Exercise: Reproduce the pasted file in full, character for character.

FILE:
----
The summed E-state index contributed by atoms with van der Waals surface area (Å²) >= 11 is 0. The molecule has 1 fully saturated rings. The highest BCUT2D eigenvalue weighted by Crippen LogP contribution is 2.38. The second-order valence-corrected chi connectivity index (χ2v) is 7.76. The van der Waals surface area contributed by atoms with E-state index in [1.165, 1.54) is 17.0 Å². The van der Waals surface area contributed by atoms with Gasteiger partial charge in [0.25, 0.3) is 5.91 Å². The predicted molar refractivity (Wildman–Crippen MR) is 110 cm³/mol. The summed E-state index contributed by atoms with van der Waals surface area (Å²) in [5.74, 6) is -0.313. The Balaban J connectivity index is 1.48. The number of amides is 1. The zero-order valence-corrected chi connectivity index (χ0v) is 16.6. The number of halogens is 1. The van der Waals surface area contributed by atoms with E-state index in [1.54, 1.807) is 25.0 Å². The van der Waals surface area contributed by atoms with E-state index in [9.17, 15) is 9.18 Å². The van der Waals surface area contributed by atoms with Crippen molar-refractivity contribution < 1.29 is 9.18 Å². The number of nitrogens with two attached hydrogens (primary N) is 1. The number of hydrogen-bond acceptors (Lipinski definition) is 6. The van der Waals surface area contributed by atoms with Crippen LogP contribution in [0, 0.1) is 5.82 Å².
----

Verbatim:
The summed E-state index contributed by atoms with van der Waals surface area (Å²) >= 11 is 0. The molecule has 1 fully saturated rings. The highest BCUT2D eigenvalue weighted by Crippen LogP contribution is 2.38. The second-order valence-corrected chi connectivity index (χ2v) is 7.76. The van der Waals surface area contributed by atoms with E-state index in [1.165, 1.54) is 17.0 Å². The van der Waals surface area contributed by atoms with Gasteiger partial charge in [0.25, 0.3) is 5.91 Å². The predicted molar refractivity (Wildman–Crippen MR) is 110 cm³/mol. The summed E-state index contributed by atoms with van der Waals surface area (Å²) in [5.74, 6) is -0.313. The Balaban J connectivity index is 1.48. The number of amides is 1. The zero-order valence-corrected chi connectivity index (χ0v) is 16.6. The number of halogens is 1. The van der Waals surface area contributed by atoms with E-state index in [1.54, 1.807) is 25.0 Å². The van der Waals surface area contributed by atoms with E-state index in [9.17, 15) is 9.18 Å². The van der Waals surface area contributed by atoms with Crippen molar-refractivity contribution < 1.29 is 9.18 Å². The number of nitrogens with two attached hydrogens (primary N) is 1. The number of hydrogen-bond acceptors (Lipinski definition) is 6. The van der Waals surface area contributed by atoms with Crippen LogP contribution in [0, 0.1) is 5.82 Å².